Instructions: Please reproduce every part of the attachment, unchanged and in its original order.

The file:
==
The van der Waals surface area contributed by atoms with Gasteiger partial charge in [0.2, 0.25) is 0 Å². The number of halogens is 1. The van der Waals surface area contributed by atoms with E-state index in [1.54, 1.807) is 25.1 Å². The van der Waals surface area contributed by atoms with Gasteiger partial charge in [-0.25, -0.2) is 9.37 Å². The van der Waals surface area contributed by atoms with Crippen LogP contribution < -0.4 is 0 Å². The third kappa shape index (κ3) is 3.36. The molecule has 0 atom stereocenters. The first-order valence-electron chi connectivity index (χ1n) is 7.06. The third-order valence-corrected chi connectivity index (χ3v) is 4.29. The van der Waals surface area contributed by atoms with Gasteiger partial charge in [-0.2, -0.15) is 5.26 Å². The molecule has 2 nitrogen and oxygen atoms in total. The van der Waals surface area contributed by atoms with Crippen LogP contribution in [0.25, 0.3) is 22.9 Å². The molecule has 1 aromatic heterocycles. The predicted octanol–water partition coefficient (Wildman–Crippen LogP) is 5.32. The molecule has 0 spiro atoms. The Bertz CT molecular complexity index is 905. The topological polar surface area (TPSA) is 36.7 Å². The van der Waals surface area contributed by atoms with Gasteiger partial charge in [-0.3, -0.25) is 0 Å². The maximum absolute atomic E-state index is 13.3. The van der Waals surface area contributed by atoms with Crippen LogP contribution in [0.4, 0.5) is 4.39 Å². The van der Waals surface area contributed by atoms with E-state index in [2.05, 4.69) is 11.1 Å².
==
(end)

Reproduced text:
The van der Waals surface area contributed by atoms with Gasteiger partial charge in [0.2, 0.25) is 0 Å². The number of halogens is 1. The van der Waals surface area contributed by atoms with E-state index in [1.54, 1.807) is 25.1 Å². The van der Waals surface area contributed by atoms with Gasteiger partial charge in [-0.25, -0.2) is 9.37 Å². The van der Waals surface area contributed by atoms with Crippen LogP contribution < -0.4 is 0 Å². The third kappa shape index (κ3) is 3.36. The molecule has 0 atom stereocenters. The first-order valence-electron chi connectivity index (χ1n) is 7.06. The third-order valence-corrected chi connectivity index (χ3v) is 4.29. The van der Waals surface area contributed by atoms with Gasteiger partial charge in [-0.2, -0.15) is 5.26 Å². The molecule has 2 nitrogen and oxygen atoms in total. The van der Waals surface area contributed by atoms with Crippen LogP contribution in [0.25, 0.3) is 22.9 Å². The molecule has 1 aromatic heterocycles. The predicted octanol–water partition coefficient (Wildman–Crippen LogP) is 5.32. The molecule has 0 spiro atoms. The Bertz CT molecular complexity index is 905. The topological polar surface area (TPSA) is 36.7 Å². The van der Waals surface area contributed by atoms with Gasteiger partial charge in [-0.3, -0.25) is 0 Å². The maximum absolute atomic E-state index is 13.3. The van der Waals surface area contributed by atoms with Crippen LogP contribution in [0.4, 0.5) is 4.39 Å². The van der Waals surface area contributed by atoms with E-state index in [2.05, 4.69) is 11.1 Å².